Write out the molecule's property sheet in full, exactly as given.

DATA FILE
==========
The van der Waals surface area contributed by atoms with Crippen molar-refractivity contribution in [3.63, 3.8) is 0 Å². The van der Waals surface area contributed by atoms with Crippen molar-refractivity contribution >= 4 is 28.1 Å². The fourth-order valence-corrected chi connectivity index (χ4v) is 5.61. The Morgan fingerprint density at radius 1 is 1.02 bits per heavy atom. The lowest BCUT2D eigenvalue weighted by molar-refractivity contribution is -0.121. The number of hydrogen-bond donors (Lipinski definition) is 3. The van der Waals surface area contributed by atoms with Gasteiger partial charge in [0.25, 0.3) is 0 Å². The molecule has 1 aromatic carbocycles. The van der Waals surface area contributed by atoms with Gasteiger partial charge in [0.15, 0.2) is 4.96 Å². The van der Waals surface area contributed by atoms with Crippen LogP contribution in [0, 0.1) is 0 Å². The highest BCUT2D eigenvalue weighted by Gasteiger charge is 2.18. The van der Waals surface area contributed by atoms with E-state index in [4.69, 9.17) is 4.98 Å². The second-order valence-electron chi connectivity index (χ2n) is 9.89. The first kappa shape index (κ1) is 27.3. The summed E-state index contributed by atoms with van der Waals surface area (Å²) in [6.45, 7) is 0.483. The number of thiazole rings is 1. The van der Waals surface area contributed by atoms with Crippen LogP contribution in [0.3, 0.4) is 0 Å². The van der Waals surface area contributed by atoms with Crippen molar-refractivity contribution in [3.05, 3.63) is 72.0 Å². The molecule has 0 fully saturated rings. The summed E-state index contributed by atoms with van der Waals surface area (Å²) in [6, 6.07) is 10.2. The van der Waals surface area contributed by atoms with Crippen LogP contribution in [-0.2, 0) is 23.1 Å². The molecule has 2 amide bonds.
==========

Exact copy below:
The van der Waals surface area contributed by atoms with Crippen molar-refractivity contribution in [3.63, 3.8) is 0 Å². The van der Waals surface area contributed by atoms with Crippen molar-refractivity contribution >= 4 is 28.1 Å². The fourth-order valence-corrected chi connectivity index (χ4v) is 5.61. The Morgan fingerprint density at radius 1 is 1.02 bits per heavy atom. The lowest BCUT2D eigenvalue weighted by molar-refractivity contribution is -0.121. The number of hydrogen-bond donors (Lipinski definition) is 3. The van der Waals surface area contributed by atoms with Gasteiger partial charge in [0.25, 0.3) is 0 Å². The molecule has 1 aromatic carbocycles. The van der Waals surface area contributed by atoms with Gasteiger partial charge in [0.15, 0.2) is 4.96 Å². The van der Waals surface area contributed by atoms with Crippen LogP contribution in [0, 0.1) is 0 Å². The highest BCUT2D eigenvalue weighted by Gasteiger charge is 2.18. The van der Waals surface area contributed by atoms with E-state index in [4.69, 9.17) is 4.98 Å². The second-order valence-electron chi connectivity index (χ2n) is 9.89. The first kappa shape index (κ1) is 27.3. The summed E-state index contributed by atoms with van der Waals surface area (Å²) in [6.45, 7) is 0.483. The number of thiazole rings is 1. The van der Waals surface area contributed by atoms with Crippen LogP contribution in [0.3, 0.4) is 0 Å². The van der Waals surface area contributed by atoms with Crippen molar-refractivity contribution in [3.05, 3.63) is 72.0 Å². The molecule has 0 fully saturated rings. The summed E-state index contributed by atoms with van der Waals surface area (Å²) in [6, 6.07) is 10.2. The van der Waals surface area contributed by atoms with Crippen LogP contribution in [-0.2, 0) is 23.1 Å². The molecule has 2 amide bonds.